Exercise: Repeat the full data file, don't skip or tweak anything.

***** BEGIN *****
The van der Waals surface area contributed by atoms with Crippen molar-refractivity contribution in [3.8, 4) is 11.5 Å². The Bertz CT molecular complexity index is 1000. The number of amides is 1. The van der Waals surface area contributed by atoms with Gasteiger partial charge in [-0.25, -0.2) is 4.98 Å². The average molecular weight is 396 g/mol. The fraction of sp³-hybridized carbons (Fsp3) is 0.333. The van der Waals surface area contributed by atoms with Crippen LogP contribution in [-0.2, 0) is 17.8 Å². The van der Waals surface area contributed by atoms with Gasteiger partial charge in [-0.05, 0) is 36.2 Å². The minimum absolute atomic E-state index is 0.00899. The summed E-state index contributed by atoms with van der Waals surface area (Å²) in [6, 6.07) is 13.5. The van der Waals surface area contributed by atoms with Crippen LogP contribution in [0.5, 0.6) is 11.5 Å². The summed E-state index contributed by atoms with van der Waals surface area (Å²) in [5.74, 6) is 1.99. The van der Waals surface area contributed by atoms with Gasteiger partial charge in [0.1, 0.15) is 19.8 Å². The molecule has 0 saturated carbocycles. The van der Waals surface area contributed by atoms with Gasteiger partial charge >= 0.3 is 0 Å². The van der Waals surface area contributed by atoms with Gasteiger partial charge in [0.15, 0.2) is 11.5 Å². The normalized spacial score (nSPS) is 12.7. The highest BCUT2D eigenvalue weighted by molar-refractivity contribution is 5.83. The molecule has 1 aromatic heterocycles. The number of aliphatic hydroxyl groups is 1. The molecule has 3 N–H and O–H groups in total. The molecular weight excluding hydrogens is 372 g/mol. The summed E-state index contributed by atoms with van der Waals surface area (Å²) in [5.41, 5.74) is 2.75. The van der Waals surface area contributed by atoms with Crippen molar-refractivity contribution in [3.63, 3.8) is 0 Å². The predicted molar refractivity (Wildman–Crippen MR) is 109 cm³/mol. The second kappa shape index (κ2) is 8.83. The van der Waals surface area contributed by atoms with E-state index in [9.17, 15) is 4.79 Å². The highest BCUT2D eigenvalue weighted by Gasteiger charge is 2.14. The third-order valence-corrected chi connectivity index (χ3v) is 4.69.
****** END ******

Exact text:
The van der Waals surface area contributed by atoms with Crippen molar-refractivity contribution in [3.8, 4) is 11.5 Å². The Bertz CT molecular complexity index is 1000. The number of amides is 1. The van der Waals surface area contributed by atoms with Gasteiger partial charge in [-0.25, -0.2) is 4.98 Å². The average molecular weight is 396 g/mol. The fraction of sp³-hybridized carbons (Fsp3) is 0.333. The van der Waals surface area contributed by atoms with Crippen LogP contribution in [-0.2, 0) is 17.8 Å². The van der Waals surface area contributed by atoms with Gasteiger partial charge in [-0.05, 0) is 36.2 Å². The minimum absolute atomic E-state index is 0.00899. The summed E-state index contributed by atoms with van der Waals surface area (Å²) in [6, 6.07) is 13.5. The van der Waals surface area contributed by atoms with Crippen LogP contribution in [0.5, 0.6) is 11.5 Å². The summed E-state index contributed by atoms with van der Waals surface area (Å²) in [5.74, 6) is 1.99. The van der Waals surface area contributed by atoms with Gasteiger partial charge in [0.1, 0.15) is 19.8 Å². The molecule has 0 saturated carbocycles. The van der Waals surface area contributed by atoms with Gasteiger partial charge >= 0.3 is 0 Å². The van der Waals surface area contributed by atoms with Gasteiger partial charge in [0.15, 0.2) is 11.5 Å². The normalized spacial score (nSPS) is 12.7. The highest BCUT2D eigenvalue weighted by molar-refractivity contribution is 5.83. The molecule has 1 aromatic heterocycles. The number of aliphatic hydroxyl groups is 1. The molecule has 3 N–H and O–H groups in total. The molecular weight excluding hydrogens is 372 g/mol. The summed E-state index contributed by atoms with van der Waals surface area (Å²) in [5.41, 5.74) is 2.75. The van der Waals surface area contributed by atoms with Crippen molar-refractivity contribution in [3.63, 3.8) is 0 Å². The predicted molar refractivity (Wildman–Crippen MR) is 109 cm³/mol. The second kappa shape index (κ2) is 8.83. The van der Waals surface area contributed by atoms with E-state index in [9.17, 15) is 4.79 Å². The highest BCUT2D eigenvalue weighted by Gasteiger charge is 2.14. The third-order valence-corrected chi connectivity index (χ3v) is 4.69.